The South African Navy (SAN) will tomorrow receive the first of two new tugs from Damen Shipyards Cape Town.
The tug, Imvubu, will arrive in Simon’s Town on Thursday at 14:00, the Navy said. The acquisition of the tugs was initiated to address the shortcomings within the Naval Harbour Services Simon’s Town and replace the two existing tugs, de Neys (52 years old) and de Mist (40 years old).
The Navy said the product specification called for the design, test and logistic support of two identical, highly manoeuvrable, operationally proven, Commercial-Off-The-Shelf Tractor Tugs for the South African Navy. “These tugs must be capable of functioning both autonomously and in combination with one another in support of naval harbour activities and with the ability to do short international voyages.”
The contract was awarded to Damen Shipyards Cape Town on 3 January 2014, which subsequently began building the tug Imvubu (Hippo).
The building of the second tug Inyathi (Buffalo) commenced 6 months later, and is currently in the production phase. It took 16 months for the first Tractor Tug to be completed, with harbour and sea acceptance trials following prior to delivery to Simon’s Town. Inyathi will be delivered early 2016.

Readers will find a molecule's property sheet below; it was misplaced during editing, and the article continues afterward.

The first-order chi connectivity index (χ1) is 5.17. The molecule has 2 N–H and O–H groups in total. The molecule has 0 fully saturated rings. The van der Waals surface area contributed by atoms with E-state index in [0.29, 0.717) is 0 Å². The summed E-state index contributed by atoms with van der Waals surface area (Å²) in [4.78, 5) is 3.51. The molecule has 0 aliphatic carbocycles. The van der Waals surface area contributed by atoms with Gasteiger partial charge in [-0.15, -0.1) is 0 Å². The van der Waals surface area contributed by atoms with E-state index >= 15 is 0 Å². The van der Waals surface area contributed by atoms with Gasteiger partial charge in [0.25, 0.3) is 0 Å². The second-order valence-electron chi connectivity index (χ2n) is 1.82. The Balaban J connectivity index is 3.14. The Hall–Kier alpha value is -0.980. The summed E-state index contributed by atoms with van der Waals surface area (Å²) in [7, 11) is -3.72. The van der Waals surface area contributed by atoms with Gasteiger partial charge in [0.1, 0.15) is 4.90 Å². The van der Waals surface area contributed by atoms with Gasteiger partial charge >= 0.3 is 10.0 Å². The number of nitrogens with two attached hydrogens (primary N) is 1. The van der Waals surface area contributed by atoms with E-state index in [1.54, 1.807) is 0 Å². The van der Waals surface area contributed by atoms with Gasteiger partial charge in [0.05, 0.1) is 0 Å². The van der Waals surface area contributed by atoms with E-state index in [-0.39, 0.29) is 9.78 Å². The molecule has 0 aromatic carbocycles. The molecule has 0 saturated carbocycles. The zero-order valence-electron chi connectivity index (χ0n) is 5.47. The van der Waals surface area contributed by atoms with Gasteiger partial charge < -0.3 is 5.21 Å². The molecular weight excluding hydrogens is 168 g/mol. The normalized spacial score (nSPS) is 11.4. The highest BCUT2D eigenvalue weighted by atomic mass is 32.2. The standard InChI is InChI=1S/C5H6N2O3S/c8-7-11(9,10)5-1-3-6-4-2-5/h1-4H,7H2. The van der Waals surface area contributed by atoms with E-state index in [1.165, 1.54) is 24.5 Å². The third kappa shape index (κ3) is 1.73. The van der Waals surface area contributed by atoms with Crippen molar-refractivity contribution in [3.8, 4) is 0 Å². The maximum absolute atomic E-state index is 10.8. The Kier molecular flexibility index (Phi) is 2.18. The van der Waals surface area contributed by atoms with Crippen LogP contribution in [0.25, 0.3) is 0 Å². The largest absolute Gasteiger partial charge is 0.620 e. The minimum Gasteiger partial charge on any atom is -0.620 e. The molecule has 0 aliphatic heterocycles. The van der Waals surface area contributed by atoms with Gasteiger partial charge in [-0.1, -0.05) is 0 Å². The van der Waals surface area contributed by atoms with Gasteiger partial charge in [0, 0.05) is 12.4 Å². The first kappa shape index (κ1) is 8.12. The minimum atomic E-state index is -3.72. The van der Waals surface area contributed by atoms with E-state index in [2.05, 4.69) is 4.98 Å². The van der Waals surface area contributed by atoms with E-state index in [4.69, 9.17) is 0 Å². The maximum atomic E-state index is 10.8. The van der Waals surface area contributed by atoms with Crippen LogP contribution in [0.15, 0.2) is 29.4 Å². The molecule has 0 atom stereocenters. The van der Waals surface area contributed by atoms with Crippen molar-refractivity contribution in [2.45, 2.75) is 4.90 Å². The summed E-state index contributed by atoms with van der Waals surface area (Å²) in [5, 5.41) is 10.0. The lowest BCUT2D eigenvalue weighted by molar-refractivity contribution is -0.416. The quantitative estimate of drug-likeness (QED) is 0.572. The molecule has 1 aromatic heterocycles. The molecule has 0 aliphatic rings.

The project has been managed by SA Navy Project Officer Commander Hermann van Geems and Project Engineers, Mr Rob Moody (Ret) and Warrant Officer Class 1 James Stewart, under the control of Director Naval Acquisition R Adm (JG) Alan Claydon-Fink and staff, the SAN said.
The Damen ATD Tug 2909 is based on a Royal Navy approved design and is driven by azimuth thrusters powered by a pair of Rolls-Royce US 205 CP engines.
The tugs basic functions are towing, mooring and firefighting and both will be registered as SAMSA Class VIII vessels.
The ATDs have a displacement of 370 tons, a length of 28.7m, a beam of 9.9m and a draught of 4.8m. The bollard pull is specified at 40 tons.
The acquisition of the new tugs is being executed under the project name Canter.
While their work will generally confine them to Simon’s Town harbour and immediate surrounds both can accommodate up to eight people if the tugs’ service is needed elsewhere along the coastline.
When completed the new additions will join the tug Umalusi as the movers and positioners of frigates, submarines, mine counter-measures vessels, the supply ship SAS Drakensberg, the hydrographic ship SAS Protea as well as other naval vessels calling in at the home port of the SA Navy.